In the London Review of Books (LRB, Vol 28, No 17, dated 17 September 2006), Michael Newton, a professor of Literature at University College, London, reviewed Ava Gardner’s biography by Lee Server (Ava Gardner, Bloomsbury, 551pp, 2006).

According to Server, she reportedly said to the Brazilian lyricist Vinicius de Moraes: ‘Yes I am very beautiful, but morally, I stink.’ The writer suggests that she was being too hard on herself. She pursued her pleasures, and broke a few hearts, but most of the men she had sex with were still boasting about it half a century later. Sexually, there seems to have been little that she did not try and as a result I suspect she struggled to ever determine in her mind who was truly important to her and what qualities would make them so. Conducting a relationship in the manner which she did with Sinatra was not about love in my book. She seemed to feed on his insecurities when his career was in freefall often referring to him during this period as the “sweetest thing” and yet despised his arrogant demeanour when he returned to pre-eminence in the music and movie business. There was undoubtedly a degree of jealousy involved for he excelled at what he did whilst her career rested on her looks. She travelled extensively, drank, hung out in brothels, danced with gypsies, took part in bull-fights, skinny-dipped, and got herself barred from most of the best hotels in Europe. Ava Gardner had a lot of fun.

From my perspective, she never had an emotionally fulfilling relationship, never experienced motherhood, (her marriage to Sinatra was punctuated by two abortions which she avoided discussing with him beforehand), was physically assaulted by at least one man, (the actor George C. Scott nearly killed her in the summer of 1965) and suffered acute ill health at an age when many people are focussed on an active retirement. Doesn’t sound like much fun to me.

Outspoken, caustic and often wickedly funny, Ava relished talking about the past, her highs and lows, her indiscretions, her mistakes. Nothing was spared until she saw it on the page and then thought better of any publishing deal. ‘My body’s failing every which way,’ she would tell close friends after periodically stumbling in her apartment. She walked with a cane and as a result of her heavy smoking had now developed pulmonary emphysema, the lung disease that had recently killed her one-time lover, the director John Huston. She didn’t see many people, but hated to be called a recluse. She was, in her own words, just winding down.

\Not So Hollywood Wedding Night: Ava Gardner & Mickey Rooney\


This article describes the Sinatra Gardner relationship and suggests that she was easily bored. It’s a common theme I find myself hearing and reading about more and more and if Ava were around today she would no doubt be embracing the current trend towards the silver divorcee. I’ve seen it suggested that many men are burned out by the time they reach 60 as they’ve spent a lifetime at work taking orders, ­toeing the line without ever developing the social support ­systems that sustain women. It is alleged that they have no idea how to conduct themselves in company outside the work environment. They feel tired, old, lonely and redundant just as women of the same age are, finally, coming into their own. Alas, because of this social disparity, increasing ­numbers of older women are deciding to divorce. They simply can’t stand the prospect of having this uncommunicative appendage in their lives any longer. The message appears clear that unless the male species develops a different outlook and starts joining in, we will soon be faced with swathes of ditched older men living alone with only the crossword for company, while women of the same age are having the ‘time of their lives’ whatever the hell that means.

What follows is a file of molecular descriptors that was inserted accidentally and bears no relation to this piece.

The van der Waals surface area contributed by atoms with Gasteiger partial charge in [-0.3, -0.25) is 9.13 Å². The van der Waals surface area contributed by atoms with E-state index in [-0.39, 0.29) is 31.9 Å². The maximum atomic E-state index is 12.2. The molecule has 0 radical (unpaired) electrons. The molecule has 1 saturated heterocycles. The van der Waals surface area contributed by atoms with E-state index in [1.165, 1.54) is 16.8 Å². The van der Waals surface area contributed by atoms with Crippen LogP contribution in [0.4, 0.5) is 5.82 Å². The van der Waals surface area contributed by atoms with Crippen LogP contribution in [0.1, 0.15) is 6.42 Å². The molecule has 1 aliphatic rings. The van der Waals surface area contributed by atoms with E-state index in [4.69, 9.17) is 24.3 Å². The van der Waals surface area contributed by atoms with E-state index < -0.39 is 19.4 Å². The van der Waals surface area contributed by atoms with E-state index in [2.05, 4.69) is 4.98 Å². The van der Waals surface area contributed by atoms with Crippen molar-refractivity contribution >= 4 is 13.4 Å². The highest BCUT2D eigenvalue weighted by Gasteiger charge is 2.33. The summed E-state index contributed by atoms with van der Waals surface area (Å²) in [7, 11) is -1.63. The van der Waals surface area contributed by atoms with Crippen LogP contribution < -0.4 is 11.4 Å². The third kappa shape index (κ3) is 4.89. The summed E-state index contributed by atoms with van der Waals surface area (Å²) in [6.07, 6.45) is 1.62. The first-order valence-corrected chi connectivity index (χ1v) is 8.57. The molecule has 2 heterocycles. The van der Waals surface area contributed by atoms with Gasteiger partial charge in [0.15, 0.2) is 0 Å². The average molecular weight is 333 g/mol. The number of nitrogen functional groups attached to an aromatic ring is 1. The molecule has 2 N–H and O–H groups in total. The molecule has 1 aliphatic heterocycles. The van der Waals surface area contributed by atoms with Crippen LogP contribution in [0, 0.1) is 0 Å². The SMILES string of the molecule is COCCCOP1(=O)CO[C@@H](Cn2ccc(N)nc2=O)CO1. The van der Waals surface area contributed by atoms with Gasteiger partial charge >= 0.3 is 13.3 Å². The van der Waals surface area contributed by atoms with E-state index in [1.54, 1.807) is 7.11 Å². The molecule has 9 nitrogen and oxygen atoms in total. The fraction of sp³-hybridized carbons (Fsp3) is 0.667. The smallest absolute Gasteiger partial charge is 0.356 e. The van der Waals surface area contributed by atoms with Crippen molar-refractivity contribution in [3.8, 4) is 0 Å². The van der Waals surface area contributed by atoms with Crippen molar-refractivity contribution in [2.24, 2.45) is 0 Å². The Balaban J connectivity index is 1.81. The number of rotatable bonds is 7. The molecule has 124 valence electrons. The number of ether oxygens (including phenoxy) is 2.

People drift in and out of our lives, yet I believe only one truly important relationship comes to each of us. Unfortunately, for millions around the world only one party to the relationship is truly feeling that sentiment. 250,000 persons in the United Kingdom alone made a formal declaration of severance to their relationship in 2010. They will move onto other relationships, and the necessity for interaction with siblings from previous unions. They will introduce their new partner to friends and family, eulogise about their personality, whilst in reality knowing virtually nothing about the individual they are setting up home with beyond the selective potted history that has been presented to them. Six to twelve months later, they will be recounting the tortuous last few months of the failed relationship to a close friend in a bar who will advise them to dust themselves down, pick themselves up and start tapping away again on their laptop to any one of the indeterminate amount of dating websites I endure via ‘pop-ups’ whenever I am researching my commentaries. The cycle for some goes on and on. In Ava Gardner’s case, she at least recognised that she had never found a suitable father for any child she might conceive, and that she was too selfish by half to be enveloped by maternal instincts. We might applaud her at least for that, since she had financial independence and could have chosen the single parent option.

Most of all, she appears to have been singularly averse to self improvement preferring instead to take the easy option of relying on her looks. She starred opposite some of the very best actors of their day and yet was never motivated enough to attend drama classes or to learn from them. Ultimately, whilst most of these men may have enjoyed carnal delights with her and in some notable cases, been emotionally tormented, they all moved on with their lives and remained at the “top of their game”. With a handful of exceptions, On The Beach (1959) and _“The Night of the Iguana”_(1964), Gardner avoided career petrification by being relentlessly farmed out to junk movies.

Recommended viewing

The Killers (1946)